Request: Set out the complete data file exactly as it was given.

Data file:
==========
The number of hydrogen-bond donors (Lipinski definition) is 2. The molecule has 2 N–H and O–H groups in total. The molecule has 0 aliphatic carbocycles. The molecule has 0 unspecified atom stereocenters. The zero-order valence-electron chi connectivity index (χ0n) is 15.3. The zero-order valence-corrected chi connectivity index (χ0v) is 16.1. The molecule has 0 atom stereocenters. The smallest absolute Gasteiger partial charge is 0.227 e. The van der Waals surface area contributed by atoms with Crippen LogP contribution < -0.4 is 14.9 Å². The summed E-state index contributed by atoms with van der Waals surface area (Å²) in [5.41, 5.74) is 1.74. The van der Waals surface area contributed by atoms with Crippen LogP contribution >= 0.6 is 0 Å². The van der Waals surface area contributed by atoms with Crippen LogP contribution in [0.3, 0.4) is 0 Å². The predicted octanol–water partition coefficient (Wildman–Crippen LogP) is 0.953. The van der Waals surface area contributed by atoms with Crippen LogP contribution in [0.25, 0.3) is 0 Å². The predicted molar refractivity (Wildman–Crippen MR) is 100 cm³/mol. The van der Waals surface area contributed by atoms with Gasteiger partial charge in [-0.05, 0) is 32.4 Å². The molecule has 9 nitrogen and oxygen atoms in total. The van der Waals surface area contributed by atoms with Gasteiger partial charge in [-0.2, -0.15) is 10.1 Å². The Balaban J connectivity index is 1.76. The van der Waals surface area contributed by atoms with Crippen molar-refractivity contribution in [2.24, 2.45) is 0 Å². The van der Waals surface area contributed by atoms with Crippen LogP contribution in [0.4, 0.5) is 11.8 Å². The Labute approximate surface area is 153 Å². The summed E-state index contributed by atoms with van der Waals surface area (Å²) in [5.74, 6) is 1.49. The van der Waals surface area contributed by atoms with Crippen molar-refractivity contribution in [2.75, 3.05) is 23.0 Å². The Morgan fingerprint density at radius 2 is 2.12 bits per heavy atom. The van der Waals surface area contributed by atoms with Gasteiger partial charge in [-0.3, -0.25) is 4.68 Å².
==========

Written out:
The number of hydrogen-bond donors (Lipinski definition) is 2. The molecule has 2 N–H and O–H groups in total. The molecule has 0 aliphatic carbocycles. The molecule has 0 unspecified atom stereocenters. The zero-order valence-electron chi connectivity index (χ0n) is 15.3. The zero-order valence-corrected chi connectivity index (χ0v) is 16.1. The molecule has 0 atom stereocenters. The smallest absolute Gasteiger partial charge is 0.227 e. The van der Waals surface area contributed by atoms with Crippen LogP contribution < -0.4 is 14.9 Å². The summed E-state index contributed by atoms with van der Waals surface area (Å²) in [5.41, 5.74) is 1.74. The van der Waals surface area contributed by atoms with Crippen LogP contribution >= 0.6 is 0 Å². The van der Waals surface area contributed by atoms with Crippen LogP contribution in [0.3, 0.4) is 0 Å². The predicted octanol–water partition coefficient (Wildman–Crippen LogP) is 0.953. The van der Waals surface area contributed by atoms with Crippen LogP contribution in [0.25, 0.3) is 0 Å². The predicted molar refractivity (Wildman–Crippen MR) is 100 cm³/mol. The van der Waals surface area contributed by atoms with Gasteiger partial charge in [-0.05, 0) is 32.4 Å². The molecule has 9 nitrogen and oxygen atoms in total. The van der Waals surface area contributed by atoms with Gasteiger partial charge in [-0.2, -0.15) is 10.1 Å². The Balaban J connectivity index is 1.76. The van der Waals surface area contributed by atoms with Crippen molar-refractivity contribution in [2.24, 2.45) is 0 Å². The van der Waals surface area contributed by atoms with Crippen LogP contribution in [0.4, 0.5) is 11.8 Å². The Labute approximate surface area is 153 Å². The summed E-state index contributed by atoms with van der Waals surface area (Å²) in [5.74, 6) is 1.49. The van der Waals surface area contributed by atoms with Crippen molar-refractivity contribution in [2.75, 3.05) is 23.0 Å². The Morgan fingerprint density at radius 2 is 2.12 bits per heavy atom. The van der Waals surface area contributed by atoms with Gasteiger partial charge in [-0.3, -0.25) is 4.68 Å².